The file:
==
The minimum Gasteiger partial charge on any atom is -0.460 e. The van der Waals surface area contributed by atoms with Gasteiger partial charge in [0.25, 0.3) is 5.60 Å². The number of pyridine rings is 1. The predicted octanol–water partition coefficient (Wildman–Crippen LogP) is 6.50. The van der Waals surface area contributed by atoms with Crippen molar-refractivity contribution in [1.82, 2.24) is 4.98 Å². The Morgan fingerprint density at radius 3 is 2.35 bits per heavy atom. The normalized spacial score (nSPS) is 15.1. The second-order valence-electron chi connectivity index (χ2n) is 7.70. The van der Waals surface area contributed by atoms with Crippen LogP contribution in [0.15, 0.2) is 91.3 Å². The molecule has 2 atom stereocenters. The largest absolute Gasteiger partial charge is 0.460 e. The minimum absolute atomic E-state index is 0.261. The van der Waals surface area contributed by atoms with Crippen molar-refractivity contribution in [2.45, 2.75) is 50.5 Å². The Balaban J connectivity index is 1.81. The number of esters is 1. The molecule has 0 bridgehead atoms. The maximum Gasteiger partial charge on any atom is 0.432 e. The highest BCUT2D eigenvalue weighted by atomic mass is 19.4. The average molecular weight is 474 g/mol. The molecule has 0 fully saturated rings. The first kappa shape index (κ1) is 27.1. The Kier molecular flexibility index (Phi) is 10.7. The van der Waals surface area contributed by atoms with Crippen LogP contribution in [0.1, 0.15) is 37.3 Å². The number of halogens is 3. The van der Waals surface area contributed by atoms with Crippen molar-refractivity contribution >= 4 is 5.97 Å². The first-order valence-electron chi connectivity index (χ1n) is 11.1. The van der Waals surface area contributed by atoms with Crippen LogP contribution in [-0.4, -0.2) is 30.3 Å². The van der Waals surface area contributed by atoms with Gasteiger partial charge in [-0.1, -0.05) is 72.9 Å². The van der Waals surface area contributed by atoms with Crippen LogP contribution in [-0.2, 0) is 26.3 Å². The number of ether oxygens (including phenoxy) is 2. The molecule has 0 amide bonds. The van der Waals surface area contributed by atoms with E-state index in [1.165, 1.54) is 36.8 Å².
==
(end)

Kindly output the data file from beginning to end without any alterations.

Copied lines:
The minimum Gasteiger partial charge on any atom is -0.460 e. The van der Waals surface area contributed by atoms with Gasteiger partial charge in [0.25, 0.3) is 5.60 Å². The number of pyridine rings is 1. The predicted octanol–water partition coefficient (Wildman–Crippen LogP) is 6.50. The van der Waals surface area contributed by atoms with Crippen molar-refractivity contribution in [1.82, 2.24) is 4.98 Å². The Morgan fingerprint density at radius 3 is 2.35 bits per heavy atom. The normalized spacial score (nSPS) is 15.1. The second-order valence-electron chi connectivity index (χ2n) is 7.70. The van der Waals surface area contributed by atoms with Crippen LogP contribution in [0.15, 0.2) is 91.3 Å². The molecule has 2 atom stereocenters. The largest absolute Gasteiger partial charge is 0.460 e. The minimum absolute atomic E-state index is 0.261. The van der Waals surface area contributed by atoms with Crippen molar-refractivity contribution in [2.45, 2.75) is 50.5 Å². The Balaban J connectivity index is 1.81. The number of esters is 1. The molecule has 0 bridgehead atoms. The maximum Gasteiger partial charge on any atom is 0.432 e. The highest BCUT2D eigenvalue weighted by atomic mass is 19.4. The average molecular weight is 474 g/mol. The molecule has 0 fully saturated rings. The first kappa shape index (κ1) is 27.1. The Kier molecular flexibility index (Phi) is 10.7. The van der Waals surface area contributed by atoms with Crippen LogP contribution in [0.1, 0.15) is 37.3 Å². The number of halogens is 3. The van der Waals surface area contributed by atoms with Crippen molar-refractivity contribution >= 4 is 5.97 Å². The first-order valence-electron chi connectivity index (χ1n) is 11.1. The van der Waals surface area contributed by atoms with Crippen LogP contribution in [-0.4, -0.2) is 30.3 Å². The van der Waals surface area contributed by atoms with Gasteiger partial charge in [-0.1, -0.05) is 72.9 Å². The van der Waals surface area contributed by atoms with Crippen LogP contribution in [-0.2, 0) is 26.3 Å². The number of ether oxygens (including phenoxy) is 2. The molecule has 0 amide bonds. The van der Waals surface area contributed by atoms with E-state index in [1.165, 1.54) is 36.8 Å².